IT Pro Verdict
Great display quality
Wi-Fi 6 support
In the ranks of convertible Chromebooks, the Lenovo Chromebook Flex 5 has among the least elegant name and the least elegant design. At 17mm thick and 1.35kg in weight, it’s actually slimmer and lighter than the Acer Chromebook Spin 713, but there’s something about the balance and 16:9 aspect ratio that makes it less satisfying to use in tablet form. Meanwhile, the Asus Chromebook Flip C436FA feels substantially lighter and goes even further than the Acer in its tablet-like appeal, and has a larger 14in screen to boot.
However, the Lenovo has some real points in its favour. It’s cheaper than both its rivals while matching the Asus on screen quality and beating both on performance, and we would argue that it’s the best of the three for overall usability if you’re planning to use your Chromebook primarily in laptop form.
The physical design might be more businesslike, but it’s still very functional, with the 13.3in screen folding back on Lenovo’s ingenious hinge to work in either tent or tablet modes. Only the lid is metal, with the body made of plastic, but Lenovo has done a great job of matching the colours and making it all feel like one unit. The bezels around the screen are narrow, bar the chunky one below the display, and the dark grey keys complete the styling – it looks more expensive than it is.
The Flex 5 may not be as svelte as the Asus, but it makes up for it with connectivity, fitting in a USB-A 3.1 port as well as the USB-C 3.1 ports you’ll find on either side. Lenovo has also placed a volume rocker and an on/off button on the right-hand side, which definitely helps when you’re watching films in tablet mode and want to quickly turn the volume up or down. It’s also one of the cheaper Chromebooks we’ve seen with Wi-Fi 6 (in a 2x2 MIMO configuration), not to mention Bluetooth 5.
The screen is another sure sign of a Chromebook that punches well above its price tag, with a 300cd/m2 maximum brightness, 99.1% sRGB coverage and a low Delta E of 1.96. Its gloss coating isn’t as reflective as the Acer’s, and with a Full HD resolution it’s impressively crisp and clear. The same can’t be said about the audio, though, which suffers from little bass, a harsh treble and a boxy, congested mid-range, so you might want to connect some headphones if you’re planning to either watch movies or play Stadia games.
Lenovo laptops – including its Chromebooks – tend to have good keyboards, and while the Flex 5 doesn’t have a ThinkPad-level effort due to a lighter feel, its 1.4mm travel and positive action mean that it’s still a treat to type on. The touchpad is nothing special in terms of size or materials, but it works pretty much flawlessly when recognising swipes and taps, multi-finger gestures or left and right clicks.
The total economic impact of Nutanix for end user computing
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There’s nothing second-rate about the IdeaPad Flex 5’s performance, either. Equipped with a Core i5-10210U processor and 8GB of DDR4 RAM, it matched substantially more expensive Chromebooks in our benchmarks with scores of 958 and 3,458 for Geekbench 5’s single-and multi-core tests. That’s within touching distance of the HP Pro C640 and Dell’s Latitude Chromebook 7410 for single-core tasks, and ahead of both for multi-core operations. With a 128GB M.2 SSD rather than the usual eMMC flash storage, it’s also well equipped to handle Android apps and Linux applications at decent speeds.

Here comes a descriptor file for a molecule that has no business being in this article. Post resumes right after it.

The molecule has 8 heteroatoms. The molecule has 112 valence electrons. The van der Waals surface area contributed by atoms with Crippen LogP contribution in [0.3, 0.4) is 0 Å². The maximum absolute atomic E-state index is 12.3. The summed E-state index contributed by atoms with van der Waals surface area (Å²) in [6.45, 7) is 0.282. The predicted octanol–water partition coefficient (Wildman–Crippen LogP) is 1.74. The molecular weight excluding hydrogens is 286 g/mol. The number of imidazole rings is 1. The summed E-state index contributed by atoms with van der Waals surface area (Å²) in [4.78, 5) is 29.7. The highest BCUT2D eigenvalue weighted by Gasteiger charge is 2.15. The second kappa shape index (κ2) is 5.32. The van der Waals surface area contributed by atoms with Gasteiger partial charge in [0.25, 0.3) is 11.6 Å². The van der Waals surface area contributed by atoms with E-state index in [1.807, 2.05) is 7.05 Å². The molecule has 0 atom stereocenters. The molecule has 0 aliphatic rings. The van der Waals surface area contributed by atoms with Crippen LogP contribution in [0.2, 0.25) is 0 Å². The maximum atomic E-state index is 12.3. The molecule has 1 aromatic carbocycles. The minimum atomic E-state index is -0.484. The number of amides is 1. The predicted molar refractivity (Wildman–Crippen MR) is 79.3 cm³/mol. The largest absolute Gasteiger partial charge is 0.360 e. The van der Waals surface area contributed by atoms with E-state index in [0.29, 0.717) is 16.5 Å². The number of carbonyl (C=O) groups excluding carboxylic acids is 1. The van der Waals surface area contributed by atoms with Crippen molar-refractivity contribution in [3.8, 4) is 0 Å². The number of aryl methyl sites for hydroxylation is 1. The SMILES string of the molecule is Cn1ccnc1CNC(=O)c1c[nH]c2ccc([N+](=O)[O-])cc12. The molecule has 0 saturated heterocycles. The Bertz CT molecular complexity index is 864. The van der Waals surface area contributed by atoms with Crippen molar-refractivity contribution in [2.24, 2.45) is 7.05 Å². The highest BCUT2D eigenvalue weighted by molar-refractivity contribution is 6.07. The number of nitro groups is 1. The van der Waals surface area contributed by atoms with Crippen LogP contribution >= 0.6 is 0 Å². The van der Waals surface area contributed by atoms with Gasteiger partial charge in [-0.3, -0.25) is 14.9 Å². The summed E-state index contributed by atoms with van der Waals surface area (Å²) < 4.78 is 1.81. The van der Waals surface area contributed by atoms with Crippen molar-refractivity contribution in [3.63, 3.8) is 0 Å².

What’s more, you won’t find yourself reaching for the charger too often because the IdeaPad Flex 5 doesn’t fall down when it comes to stamina. We didn’t quite make 12 hours before it ran out of power, but 11hrs 9mins should see you through the working day.
Overall, that’s what we like about the IdeaPad Flex 5 Chromebook. It’s neither the fastest nor the flashiest machine, but everything is designed and specified to give you a great, hard-working Chromebook at a very affordable price. So, if you’re looking for a workhorse that can handle a little entertainment on the side, you won’t find anything better for the money.
Lenovo IdeaPad Flex 5 Chromebook specifications
|Processor||Intel Core i5-10210U 4.2GHz|
|Graphics adapter||Intel UHD Graphics|
|Storage||128GB PCIe NVMe SSD|
|Screen size (in)||13.3in|
|Screen resolution||1,920 x 1,080|
|Memory card slot||MicroSD slot|
|3.5mm audio jack||Yes|
|Graphics outputs||2 x USB-C 3|
|Other ports||USB-A 3|
|Web Cam||720p webcam|
|Dimensions, mm (WDH)||310 x 214 x 17mm|
|Weight (kg) - with keyboard where applicable||1.11kg|
|Battery size (Wh)||51Wh|
Stuart has been writing about technology for over 25 years, focusing on PC hardware, enterprise technology, education tech, cloud services and video games. Along the way he’s worked extensively with Windows, MacOS, Linux, Android and Chrome OS devices, and tested everything from laptops to laser printers, graphics cards to gaming headsets.
He’s then written about all this stuff – and more – for outlets, including PC Pro, IT Pro, Expert Reviews and The Sunday Times. He’s also written and edited books on Windows, video games and Scratch programming for younger coders. When he’s not fiddling with tech or playing games, you’ll find him working in the garden, walking, reading or watching films.
You can follow Stuart on Twitter at @SATAndrews.